LA Survey Spurs Designation of Seven African American Sites
By Ashley Nanco | Online Only | June 11, 2009
Photographs by Carlos Figueroa, Community Redevelopment Agency of the City of Los Angeles
It's a perfect 10. Last month, the city of Los Angeles announced that seven of its historic African American buildings have secured a listing on the National Register of Historic Places as a result of an extensive survey sponsored by the city's Community Redevelopment Agency. Prior to these sites being listed on Mar. 17, only three of the city's African American sites were registered.
"Properties associated with ethnic minorities are grossly underrepresented in the National Register, at least in California," Teresa Grimes, a consultant who worked on the survey, said in an e-mail.
Grimes says that the Community Redevelopment Agency of Los Angeles funded the survey in 2007 to encourage the preservation of historically significant buildings on Central Avenue by making them eligible for grants that require National Register listing: federal and state historic tax credits, for example.
"It means an awful lot [to be registered] because we have worked hard to preserve the history and experiences of the African American firefighters," says Akosua Hobert, secretary of the board of directors of the African American Firefighter Museum, one of the seven sites listed. "The station used to be segregated, and we've made a lot of progress since then. There's a lot of history that people need to be aware of."
The Community Redevelopment Agency sponsored the study to spur the redevelopment of the Central Avenue area, according to Jenny Scanlin, the agency's project manager in the Downtown Region, While the study identified many buildings in the neigborhood worthy of National Register status, only those in the redevelopment plan area were nominated, according to Grimes.
The seven buildings are "not directly threatened from demolition, but from neglect," Grimes says. She says several potential buyers plan to modify or develop some of the buildings, such as the YMCA, Lincoln Theater, and the Angelus Funeral Home. However, the city will require that future owners meet certain standards to preserve the unique elements of the properties, says Scanlin.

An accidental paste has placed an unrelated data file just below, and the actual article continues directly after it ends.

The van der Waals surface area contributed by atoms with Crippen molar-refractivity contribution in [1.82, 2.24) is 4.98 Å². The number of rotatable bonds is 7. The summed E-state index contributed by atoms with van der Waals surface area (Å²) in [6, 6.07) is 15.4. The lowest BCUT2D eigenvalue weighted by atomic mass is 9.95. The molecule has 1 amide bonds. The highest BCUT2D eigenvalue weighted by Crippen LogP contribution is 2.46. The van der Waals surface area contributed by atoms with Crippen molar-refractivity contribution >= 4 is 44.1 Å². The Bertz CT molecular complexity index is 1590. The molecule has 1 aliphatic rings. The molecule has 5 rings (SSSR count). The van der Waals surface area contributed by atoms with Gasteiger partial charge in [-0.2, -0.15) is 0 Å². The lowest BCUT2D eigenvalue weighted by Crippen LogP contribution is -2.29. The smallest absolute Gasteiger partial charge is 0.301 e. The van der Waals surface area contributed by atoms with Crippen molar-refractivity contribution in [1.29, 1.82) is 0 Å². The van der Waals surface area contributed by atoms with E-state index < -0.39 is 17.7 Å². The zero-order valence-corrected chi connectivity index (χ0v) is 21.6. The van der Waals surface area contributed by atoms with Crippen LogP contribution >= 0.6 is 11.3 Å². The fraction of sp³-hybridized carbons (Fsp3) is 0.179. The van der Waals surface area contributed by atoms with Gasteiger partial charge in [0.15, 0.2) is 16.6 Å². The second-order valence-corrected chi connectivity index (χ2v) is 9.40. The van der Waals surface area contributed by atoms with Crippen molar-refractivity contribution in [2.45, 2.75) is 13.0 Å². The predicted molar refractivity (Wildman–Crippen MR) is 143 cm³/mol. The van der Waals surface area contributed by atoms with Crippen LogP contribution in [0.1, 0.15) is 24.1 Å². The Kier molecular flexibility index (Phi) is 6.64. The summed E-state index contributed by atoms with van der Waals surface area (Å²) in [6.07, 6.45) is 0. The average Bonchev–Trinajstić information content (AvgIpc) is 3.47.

This spring, the city nominated two districts containing about 50 buildings; the National Park Service will consider designating those districts later this summer.
"The homes of a number of prominent African Americans are also eligible, and I hope that they are nominated in the future," Grimes says. They include the homes of musician Nat King Cole and architect Paul R. Williams.
The newly registered buildings are:
- 28th Street YMCA, designed by Williams, was built in 1926 and was the Los Angeles' first for "colored boys and young men."
- Second Baptist Church, also designed by Williams, located at 1100 East 24th St. opened in 1926. It was called the "most elaborate" Baptist church on the West Coast. It is also home to one of the oldest and most renowned African American congregations in Los Angeles.
- Fire Station #14 is located at 3401 South Central Ave. Built in 1949, it was one of two all-black firefighter stations in Los Angeles.
- Fire Station #30 located at 1401 South Central Ave., is home to the African American Firefighter Museum, which opened on Dec. 13, 1997.
- Lincoln Theater at 2300 South Central Ave. was built in 1926 and was nicknamed the "West Coast Apollo" because it featured many of the same acts as the Apollo Theater in New York. It is currently being used as a church.
- Angelus Funeral Home at 1010 E. Jefferson Blvd., which was built in 1934 and designed by Paul Williams. It is currently closed, but in the midst of establishing an rehabilitation plan.
- Prince Hall Masonic Temple at 1050 E. 50th St. was built in 1926 and is one of the two remaining club buildings established for and by African Americans in Los Angeles.
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